3. Breach notification & communication: Where a data breach occurs that results in the loss, disclosure or alteration of PII, ISO 27018 requires the provider to notify the customer of the breach and to keep clear records about the incident. The cloud provider is also required to assist customers in compliance with the customer’s own breach notification obligations (for example, to an end-user or a regulator) and to help them comply when individuals exercise their data access rights. From the cloud provider’s legal compliance perspective, the standard permits the provider to only disclose personal information to law enforcement authorities when legally bound to do so. Law enforcement requests for disclosure of PII must be disclosed to the customer.  
  4. Transparency: Prior to entering into a cloud computing services agreement, providers must disclose the names of any sub-processors and the possible locations where PII may be processed. The provider must be transparent about its policies regarding the return, transfer and deletion of PII that is stored in its data centres. This ensures that the customer knows what is happening to their data.  
  5. Independent Audit: This requirement ensures that regular reviews of information security and general compliance by the cloud service provider are obtained through a third party independent audit. Pragmatic cloud providers will see their selection of an independent auditor as a less onerous burden and an acceptable, lower-risk alternative to audits performed by individual customers.

There are also several unusual requirements that a cloud service provider must meet under the new standard. For example, there are a number of references to both physical storage media and hard-copy materials, which seem somewhat out of place in a list of requirements for online cloud services.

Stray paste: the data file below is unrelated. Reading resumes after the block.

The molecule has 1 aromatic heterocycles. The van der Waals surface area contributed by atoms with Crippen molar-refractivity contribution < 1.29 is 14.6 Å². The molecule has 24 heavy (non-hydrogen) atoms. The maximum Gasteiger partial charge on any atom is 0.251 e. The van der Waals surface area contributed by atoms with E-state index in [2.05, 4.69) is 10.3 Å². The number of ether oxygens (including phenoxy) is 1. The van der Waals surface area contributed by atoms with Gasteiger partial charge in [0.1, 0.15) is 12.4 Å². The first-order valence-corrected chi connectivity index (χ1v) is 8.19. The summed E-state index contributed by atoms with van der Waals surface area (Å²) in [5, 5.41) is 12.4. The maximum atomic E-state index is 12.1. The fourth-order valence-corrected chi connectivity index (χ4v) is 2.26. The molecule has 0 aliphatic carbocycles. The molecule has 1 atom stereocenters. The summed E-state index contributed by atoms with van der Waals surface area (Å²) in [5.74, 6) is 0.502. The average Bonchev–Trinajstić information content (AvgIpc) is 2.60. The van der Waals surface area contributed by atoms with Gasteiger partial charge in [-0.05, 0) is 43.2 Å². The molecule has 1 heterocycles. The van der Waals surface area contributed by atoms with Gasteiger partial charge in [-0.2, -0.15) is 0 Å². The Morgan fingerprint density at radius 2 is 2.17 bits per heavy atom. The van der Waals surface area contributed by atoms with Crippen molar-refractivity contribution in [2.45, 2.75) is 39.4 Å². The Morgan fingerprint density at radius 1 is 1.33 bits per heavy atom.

Challenges

From a cloud provider’s perspective, the most challenging of the new guidelines has been scrubbing previous customer data for a new customer using the same space. The other main challenge has been documenting where PII is stored. However, as many customers now place transparency at the top of their ‘shopping list’ of requirements for a cloud provider, this sort of secure data deletion and record keeping is slowly becoming the norm that all cloud service providers will have to demonstrate to stay competitive in the market.

Summary – Trust and Privacy Differentiator

In the cloud computing industry, where security and compliance are so important to customers, ISO 27018 has the potential to become a true privacy differentiator. Although the International Standards Organisation has no power to enforce the implementation of the standard, the value in ISO 27018 for customers is that it allows them to independently evaluate the suitability of a cloud service provider. It also provides a single standardised set of privacy controls that integrate with a security framework that many organisations are already using.

From a cloud provider’s point of view, certification under the standard can be used as a point of differentiation from competitors, allowing a provider to market its services as complying with an internationally recognised cloud privacy standard. This will in turn provide greater customer confidence as to the reliability and security of the cloud providers services and, perhaps most importantly, promote trust.

Caitríona Nic Bhloscaidh